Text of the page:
When Cindy Eyl, of Jefferson Street Designs, began work on this Arlington abode she kept two goals in mind: honor the original architecture of the home and celebrate the owners’ homeland. The results are a bright and welcoming fusion of classic mid-century styling and Brazillian culture that provide a cozy landing spot for her jet-setting clients. Don’t miss out on all of the fun, take a peek at the beautiful photos Angela Newton Roy captured below.
From the designer… My clients are from Brazil, and the wife works at the Embassy of Brazil. She wanted to make her home in Arlington remind her of Brazil while still respecting the integrity of the original mid-century architecture. She wanted it to feel modern and comfortable. To accomplish this we included art, stone and furniture from Brazil.
The original kitchen was a small galley kitchen with a wall separating the kitchen from the rest of the first floor. My client likes to entertain and have company while she’s cooking so we knocked out the wall and created a huge waterfall island that is great for food prep and for entertaining. The quartzite is from Brazil as well as the modern stools from Sossego. The side pantry was custom built by Geepil Construction (we had a very narrow space and we wanted integrated pulls so custom was necessary). The kitchen itself is two toned (stained bamboo and white) from n’Time Design in Alexandria. We moved the sink under the window and moved the range to the island. We moved the oven to the perimeter.
The dining space needed to hold a lot of people during their dinner parties, so we moved it against the wall, rather than centering it in the space. This also allowed us to have a larger island. We then designed a custom banquette made from Build Lane in California to feel as much like a sofa as a place to eat. It’s covered in a green velvet fabric reminiscent of the green in the Brazilian flag. The table was also custom made of walnut and steel, and is oval to allow for easier movement around the space. My client selected all of the art virtually from galleries in Brazil, which her mother brought back with her to the United States when she visited. We added colorful custom pillows from Ferrick Mason and Schumacher. The Ferrick Mason pillows depict cacao plants which were and are a big export of Brazil’s.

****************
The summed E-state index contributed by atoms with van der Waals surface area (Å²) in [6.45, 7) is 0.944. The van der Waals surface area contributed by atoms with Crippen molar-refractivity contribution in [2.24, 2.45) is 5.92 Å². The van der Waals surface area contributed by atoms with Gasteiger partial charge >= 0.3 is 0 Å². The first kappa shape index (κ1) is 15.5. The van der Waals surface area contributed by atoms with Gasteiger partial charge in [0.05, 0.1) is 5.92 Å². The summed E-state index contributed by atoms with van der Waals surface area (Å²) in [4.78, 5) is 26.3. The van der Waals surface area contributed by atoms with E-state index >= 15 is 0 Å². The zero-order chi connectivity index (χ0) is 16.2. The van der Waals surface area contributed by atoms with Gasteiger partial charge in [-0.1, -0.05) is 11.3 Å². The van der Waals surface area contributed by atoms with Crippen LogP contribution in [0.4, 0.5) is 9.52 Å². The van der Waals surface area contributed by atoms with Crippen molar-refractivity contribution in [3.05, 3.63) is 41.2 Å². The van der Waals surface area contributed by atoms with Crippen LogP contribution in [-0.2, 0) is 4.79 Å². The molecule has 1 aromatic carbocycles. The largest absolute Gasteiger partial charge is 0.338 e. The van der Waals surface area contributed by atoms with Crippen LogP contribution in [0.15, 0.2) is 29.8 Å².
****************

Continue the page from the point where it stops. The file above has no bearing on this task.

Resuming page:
In previous years, the fireplace had a traditional surround and tile hearth added to it. We removed those, painted all of the brick a dark gray, added a floating mantel of reclaimed wood and a honed granite hearth that was flush with the white oak floors. Original art above the mantel is from Brazil.
Living room furniture was mostly retail, but there is another Brazilian sculptural chair in there that was purchased on 1st Dibs. White linen window treatments from the Shade Store soften the spaces.
It is a very small space and there is no designated entry (typical of Arlington) so we had to create defined spaces in a small open floor plan. We created an entryway in the space by adding a console behind the sofa (for keys, etc.) and a woven bench against the opposite wall. Above the bench is art by a Spanish photographer who did a time-lapse photo showcasing pedestrians from a street in Rio de Janeiro sets the tone for the rest of the home.
Like what you see? Take a peek at the talent behind the story… Interior Design: Jefferson Street Designs · Photography: Angela Newton Roy · Kitchen Design: N Time Design · Built-Ins: Geepil Construction
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